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Why was the Pregnancy Discrimination Act of 1978 enacted, and what did it accomplish?
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The Pregnancy Discrimination Act of 1978 was enacted because of the growing strength of the women’s rights movement and because of pervasive discrimination against women. Its main impact has been to reduce such discrimination, particularly against women of child-bearing age.
By the 1970s, the women’s rights movement had gained a great deal of power. In addition, there were more and more women entering, or trying to enter, the work force. As women tried to enter the workforce, there came to be discrimination against women who were pregnant or who were of the age most likely to become pregnant. Employers would do things like firing women when they got pregnant or refusing to hire them if they were pregnant. With the growth in the women’s rights movement, women now had the power that they needed to combat such discrimination. Because they had the political power, they were able to get Congress to pass this law.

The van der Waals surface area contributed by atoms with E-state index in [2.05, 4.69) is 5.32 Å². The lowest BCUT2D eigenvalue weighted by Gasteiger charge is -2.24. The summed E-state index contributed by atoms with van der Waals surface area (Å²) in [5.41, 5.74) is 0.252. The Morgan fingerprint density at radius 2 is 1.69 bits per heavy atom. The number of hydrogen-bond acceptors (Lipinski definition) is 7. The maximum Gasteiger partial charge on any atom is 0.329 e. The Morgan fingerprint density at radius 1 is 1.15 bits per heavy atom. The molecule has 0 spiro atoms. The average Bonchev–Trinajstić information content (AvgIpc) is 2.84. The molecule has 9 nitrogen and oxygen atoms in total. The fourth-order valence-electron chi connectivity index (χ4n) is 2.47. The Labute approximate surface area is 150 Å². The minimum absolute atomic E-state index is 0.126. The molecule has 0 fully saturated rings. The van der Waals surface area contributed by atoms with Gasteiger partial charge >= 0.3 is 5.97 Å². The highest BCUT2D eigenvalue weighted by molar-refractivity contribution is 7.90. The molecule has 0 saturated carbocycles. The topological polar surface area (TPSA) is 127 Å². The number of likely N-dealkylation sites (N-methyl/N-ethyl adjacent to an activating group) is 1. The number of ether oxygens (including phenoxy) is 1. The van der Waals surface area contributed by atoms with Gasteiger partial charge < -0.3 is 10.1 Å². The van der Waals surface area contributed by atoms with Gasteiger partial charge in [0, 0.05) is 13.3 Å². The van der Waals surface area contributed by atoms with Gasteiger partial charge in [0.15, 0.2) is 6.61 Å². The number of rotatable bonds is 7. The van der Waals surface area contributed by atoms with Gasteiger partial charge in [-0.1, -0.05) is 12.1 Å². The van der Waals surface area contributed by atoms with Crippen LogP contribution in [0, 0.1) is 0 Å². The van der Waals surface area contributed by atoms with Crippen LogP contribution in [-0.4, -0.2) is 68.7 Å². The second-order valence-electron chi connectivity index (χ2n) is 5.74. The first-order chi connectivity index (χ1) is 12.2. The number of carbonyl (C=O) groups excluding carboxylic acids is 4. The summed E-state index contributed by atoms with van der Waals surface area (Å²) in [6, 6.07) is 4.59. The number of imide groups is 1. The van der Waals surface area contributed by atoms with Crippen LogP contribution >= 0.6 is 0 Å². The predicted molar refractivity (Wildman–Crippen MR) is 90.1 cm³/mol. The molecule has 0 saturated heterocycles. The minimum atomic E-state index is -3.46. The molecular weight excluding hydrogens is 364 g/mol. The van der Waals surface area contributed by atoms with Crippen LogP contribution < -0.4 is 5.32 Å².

The Pregnancy Discrimination Act has made it much more difficult for employers to discriminate on this basis. Employers are, for example, no longer allowed to ask a woman if she plans to have children in the near future. They are certainly not allowed to fire women simply because they do not want to have to deal with the inconvenience of having pregnant employees. Thus, this law has had a major role in protecting the rights of women.
Posted by pohnpei397 on January 31, 2014 at 12:35 AM (Answer #1)
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